Also in the study of the Global Issues component of the general education program:

College graduates should understand that their world is no longer circumscribed by the boundaries of nations and continents. The world is a global community and students should understand and appreciate the pluralism of this global community. Students should be able to demonstrate an understanding of various political and economic systems, and the positive and negative aspects of globalization. 

https://www.desu.edu/academics/university-college/uc-services/general-education

Florida International University

  • Global Perspective: the ability to construct a multi-perspective analysis of issues
  • Global Awareness:  knowledge of the interconnectedness of issues, trends, and systems
  • Global Engagement: willingness to address local, global, international, and intercultural issues

Hawai’i Pacific University

As part of the General Education Program, students will take courses under the themes of Global Crossroads and Diversity and Traditions and Movements that Shape the world.

Under the Global Crossroads and Diversity component:

 Courses explore cross-cultural perspectives and selected concepts that underscore contemporary issues of global concern. Students will develop awareness of cultural practices and traditions in the context of a changing, globalizing world while reflecting on their own values and customs. Students will learn exchange ideas and connect with diverse communities and cultures.

Students successfully completing these courses will obtain the following skills, knowledge, and perspectives:

SKILLS (Mākau Naʻauao):

  • Teamwork – Students will identify best practices for effective teamwork and group dynamics, demonstrate strong interpersonal skills, and contribute in groups and resolve conflicts.

KNOWLEDGE & PERSPECTIVES (`Ike):

  • Historical & Conceptual Perspectives – Students will investigate the major concepts, ideologies, and movements that have molded the development of human societies to interpret the temporal framework of contemporary society.
  • Societies & Cultures – Students will explore cross-cultural perspectives, investigate trends and analyze issues of various communities. They will identify behaviors, thoughts, and perspectives that both distinguish regions, countries, languages and cultures from one another and connect them.

http://www.hpu.edu/_2015-Gen-Ed/Curriculum%20Areas/Global_Crossroads_and_Diversity.html

Under the Traditions and Movement that Shape the World component:

Courses will help students explore the historical development of human societies and important movements and themes which have shaped and continue to influence the world. Students will assess information, ask questions, debate ideas and explain the significance of political, social, scientific, and cultural trends in a historical context.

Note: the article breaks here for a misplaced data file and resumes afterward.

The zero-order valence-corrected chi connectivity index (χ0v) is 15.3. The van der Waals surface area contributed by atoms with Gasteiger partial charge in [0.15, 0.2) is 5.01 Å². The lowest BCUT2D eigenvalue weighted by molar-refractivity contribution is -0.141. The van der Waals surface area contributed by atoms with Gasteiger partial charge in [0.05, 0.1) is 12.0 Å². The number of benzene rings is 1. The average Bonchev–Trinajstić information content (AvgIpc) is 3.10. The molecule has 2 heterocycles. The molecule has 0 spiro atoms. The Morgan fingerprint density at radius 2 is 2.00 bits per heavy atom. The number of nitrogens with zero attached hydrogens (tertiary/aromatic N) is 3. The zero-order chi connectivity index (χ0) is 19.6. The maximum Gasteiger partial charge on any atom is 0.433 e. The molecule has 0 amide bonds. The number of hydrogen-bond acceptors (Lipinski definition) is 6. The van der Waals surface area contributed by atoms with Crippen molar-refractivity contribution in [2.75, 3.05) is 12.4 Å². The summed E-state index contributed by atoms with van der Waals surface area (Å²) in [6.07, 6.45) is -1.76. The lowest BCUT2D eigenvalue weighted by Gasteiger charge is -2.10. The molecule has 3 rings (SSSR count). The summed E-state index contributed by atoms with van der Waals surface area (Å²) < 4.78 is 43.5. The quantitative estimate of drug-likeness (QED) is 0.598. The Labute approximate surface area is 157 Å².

Students successfully completing these courses will obtain the following knowledge perspectives, and values:

KNOWLEDGE & PERSPECTIVES (`Ike):

  • Historical and Conceptual Perspectives – Students will investigate the major concepts, ideologies, and movements that have molded the development of human societies to interpret the temporal framework of contemporary society.
  • Societies and Cultures – Students will explore cross-cultural perspectives, investigate trends and analyze issues of various communities. They will identify behaviors, thoughts, and perspectives that both distinguish regions, countries, languages and cultures from one another and connect them.

VALUES (Mea Waiwai):

  • Ethical Reasoning and Values – Students will identify, articulate, and evaluate the ethical perspectives of others and themselves.

 http://www.hpu.edu/_2015-Gen-Ed/Curriculum%20Areas/Traditions_and_%20Movements_that_Shape_the_World.html

John Carroll University

Global Competence Learning Outcomes

Definition of Global Competence: Global competence reflects a performance-based developmental process in which learners acquire the knowledge, skills, and attitudes in four dimensions that encompass a range of interactions, beginning with the individual and expanding outward to incorporate the global. These four dimensions are: self and others, interaction, interdependence, and globalization.

Dimension 1: Self and Others

Self-awareness reflects the ability to understand oneself as a cultural being whose beliefs, values, and assumptions shape and are shaped by one’s society and environment; awareness of others reflects the ability to recognize others as similarly complex cultural beings. As the center-most dimension, this set of knowledge, skills, and attitudes focuses on developing a critical understanding of identity construction at the individual and cultural level, cultivating empathy and a respect for others, and extending the boundary of human similarity and difference to include the “other.”

Dimension 2: Interaction